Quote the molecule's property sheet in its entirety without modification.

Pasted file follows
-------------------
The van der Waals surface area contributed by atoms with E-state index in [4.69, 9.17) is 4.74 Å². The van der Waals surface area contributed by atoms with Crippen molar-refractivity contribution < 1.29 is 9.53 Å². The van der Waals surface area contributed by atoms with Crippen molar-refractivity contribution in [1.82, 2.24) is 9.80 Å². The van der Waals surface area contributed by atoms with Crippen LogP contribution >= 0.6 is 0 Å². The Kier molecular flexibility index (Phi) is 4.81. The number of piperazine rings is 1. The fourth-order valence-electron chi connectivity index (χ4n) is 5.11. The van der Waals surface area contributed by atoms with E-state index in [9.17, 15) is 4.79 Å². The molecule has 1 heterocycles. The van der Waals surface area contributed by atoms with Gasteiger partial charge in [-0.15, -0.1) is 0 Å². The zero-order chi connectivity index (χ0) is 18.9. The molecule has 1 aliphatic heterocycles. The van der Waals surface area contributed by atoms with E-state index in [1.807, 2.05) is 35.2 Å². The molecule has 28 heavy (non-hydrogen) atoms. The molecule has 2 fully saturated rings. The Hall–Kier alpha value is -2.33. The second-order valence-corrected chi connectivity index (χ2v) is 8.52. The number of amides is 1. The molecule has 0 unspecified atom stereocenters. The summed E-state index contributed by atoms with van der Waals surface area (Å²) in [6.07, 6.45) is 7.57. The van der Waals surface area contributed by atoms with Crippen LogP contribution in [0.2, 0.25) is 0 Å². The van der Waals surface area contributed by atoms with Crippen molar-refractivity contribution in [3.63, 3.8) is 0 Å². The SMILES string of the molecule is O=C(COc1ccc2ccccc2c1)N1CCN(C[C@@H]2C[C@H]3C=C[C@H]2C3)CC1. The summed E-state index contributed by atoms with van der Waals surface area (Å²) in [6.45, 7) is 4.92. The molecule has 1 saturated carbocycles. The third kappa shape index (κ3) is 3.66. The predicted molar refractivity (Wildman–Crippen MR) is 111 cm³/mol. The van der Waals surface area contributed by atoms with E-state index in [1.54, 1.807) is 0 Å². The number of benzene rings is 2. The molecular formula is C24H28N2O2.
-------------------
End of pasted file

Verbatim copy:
The van der Waals surface area contributed by atoms with E-state index in [4.69, 9.17) is 4.74 Å². The van der Waals surface area contributed by atoms with Crippen molar-refractivity contribution < 1.29 is 9.53 Å². The van der Waals surface area contributed by atoms with Crippen molar-refractivity contribution in [1.82, 2.24) is 9.80 Å². The van der Waals surface area contributed by atoms with Crippen LogP contribution >= 0.6 is 0 Å². The Kier molecular flexibility index (Phi) is 4.81. The number of piperazine rings is 1. The fourth-order valence-electron chi connectivity index (χ4n) is 5.11. The van der Waals surface area contributed by atoms with E-state index in [9.17, 15) is 4.79 Å². The molecule has 1 heterocycles. The van der Waals surface area contributed by atoms with Gasteiger partial charge in [-0.15, -0.1) is 0 Å². The zero-order chi connectivity index (χ0) is 18.9. The molecule has 1 aliphatic heterocycles. The van der Waals surface area contributed by atoms with E-state index in [1.807, 2.05) is 35.2 Å². The molecule has 28 heavy (non-hydrogen) atoms. The molecule has 2 fully saturated rings. The Hall–Kier alpha value is -2.33. The second-order valence-corrected chi connectivity index (χ2v) is 8.52. The number of amides is 1. The molecule has 0 unspecified atom stereocenters. The summed E-state index contributed by atoms with van der Waals surface area (Å²) in [6.07, 6.45) is 7.57. The van der Waals surface area contributed by atoms with Crippen LogP contribution in [0.2, 0.25) is 0 Å². The van der Waals surface area contributed by atoms with Crippen molar-refractivity contribution in [3.63, 3.8) is 0 Å². The SMILES string of the molecule is O=C(COc1ccc2ccccc2c1)N1CCN(C[C@@H]2C[C@H]3C=C[C@H]2C3)CC1. The summed E-state index contributed by atoms with van der Waals surface area (Å²) in [6.45, 7) is 4.92. The molecule has 1 saturated carbocycles. The third kappa shape index (κ3) is 3.66. The predicted molar refractivity (Wildman–Crippen MR) is 111 cm³/mol. The van der Waals surface area contributed by atoms with E-state index in [1.54, 1.807) is 0 Å². The number of benzene rings is 2. The molecular formula is C24H28N2O2.